Golden State residents accounted for 10 percent of the popular vote, but more than 19 percent of Stein’s supporters
As California gradually completed its county-by-county vote count over the last several weeks, Hillary Clinton’s national popular vote advantage over Donald Trump grew (with great fanfare in some partisan circles) to its current level of more than 2.8 million votes (+2.08 percentage points).
It could be argued that the delay in completing California’s vote count served to emphasize the highly populated state’s enormous footprint on the popular vote, as most citizens went to bed on election night with Trump and Clinton nearly tied in the popular vote.
Clinton’s lead has grown ever since with Trump and some of his supporters subsequently making claims of election fraud – perhaps in part to undermine efforts by Democrats who would use their nominee’s popular vote advantage as a way to undermine Trump’s legitimacy or serve as a counterpoint to claims that Trump won a mandate this cycle.
But the candidate who truly padded her vote tally as California returns came in over the last month was Green Party nominee Jill Stein.
While California accounted for 10.4 percent of the total popular vote in 2016 (14.2 million of 136.7 million votes), Stein won 19.2 percent of her votes in the Golden State, accounting for nearly one in five of her supporters.
Dr. Stein won 1.4 million votes across the country of which more than 278 thousand came from California.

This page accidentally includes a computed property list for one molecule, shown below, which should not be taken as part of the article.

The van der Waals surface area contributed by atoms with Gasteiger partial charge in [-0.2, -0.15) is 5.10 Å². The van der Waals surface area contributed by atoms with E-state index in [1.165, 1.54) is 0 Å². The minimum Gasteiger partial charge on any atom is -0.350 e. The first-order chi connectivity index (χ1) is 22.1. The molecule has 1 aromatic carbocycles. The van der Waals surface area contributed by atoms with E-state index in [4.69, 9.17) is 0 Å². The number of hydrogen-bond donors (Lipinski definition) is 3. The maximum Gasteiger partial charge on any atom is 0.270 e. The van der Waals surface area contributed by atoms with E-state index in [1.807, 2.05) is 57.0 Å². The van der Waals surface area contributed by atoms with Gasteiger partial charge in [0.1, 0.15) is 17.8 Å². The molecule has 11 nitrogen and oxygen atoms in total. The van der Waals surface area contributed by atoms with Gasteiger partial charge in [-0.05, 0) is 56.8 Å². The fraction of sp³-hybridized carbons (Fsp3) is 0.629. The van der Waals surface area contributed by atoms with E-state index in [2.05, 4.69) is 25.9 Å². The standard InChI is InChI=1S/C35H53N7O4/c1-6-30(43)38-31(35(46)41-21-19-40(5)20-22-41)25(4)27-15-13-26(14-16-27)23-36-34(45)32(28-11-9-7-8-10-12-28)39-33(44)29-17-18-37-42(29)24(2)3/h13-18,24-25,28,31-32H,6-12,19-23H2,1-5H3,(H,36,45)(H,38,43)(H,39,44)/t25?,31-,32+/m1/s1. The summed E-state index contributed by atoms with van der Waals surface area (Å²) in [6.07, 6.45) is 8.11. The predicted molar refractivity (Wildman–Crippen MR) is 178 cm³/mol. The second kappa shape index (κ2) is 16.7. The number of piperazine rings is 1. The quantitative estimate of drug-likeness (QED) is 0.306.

By contrast, Clinton won only 13.3 percent of her votes in California (8.7 of 65.7 million).
Due in part to her strong performance in California, Stein by far fared strongest in the Western region of the country, winning 1.71 percent of the 30+ million votes cast across the 13 states in the West.
Six of Stein’s Top 10 best states were located in the West with Hawaii at #1 (2.97 percent), Oregon at #2 (2.50 percent), California at #5 (1.96 percent), Alaska at #7 (1.80 percent), Washington at #8 (1.77 percent), and Montana at #9 (1.61 percent).
Stein was on the ballot in every Western state except for Nevada.
The Green Party nominee’s next best region was the Northeast, where she won 1.21 percent across 11 states and the District of Columbia.
Stein fared best in Vermont (2.14 percent, good for #3 in the nation) with Maine (#6, 1.90 percent) and Massachusetts (#10, 1.43 percent) also cracking her Top 10.
Stein won just 1.02 percent of the vote in the Midwest – due in part to appearing on the ballot in only 10 of 12 states there, failing to do so in Indiana (where she did qualify to receive write-in votes) and South Dakota.
The best showing for Stein in the region was the deep red state of Kansas, where she received 1.98 percent – her fourth highest percentage across the country. Stein won only 714 write-in votes in the Sunflower State during her 2012 presidential bid.
Dr. Stein fared quite poorly in the South, winning only 0.58 percent of the region’s 46.5 million votes.
Stein’s top Southern state was West Virginia where she received 1.12 percent – the only state in the region where she eclipsed the one percent mark.
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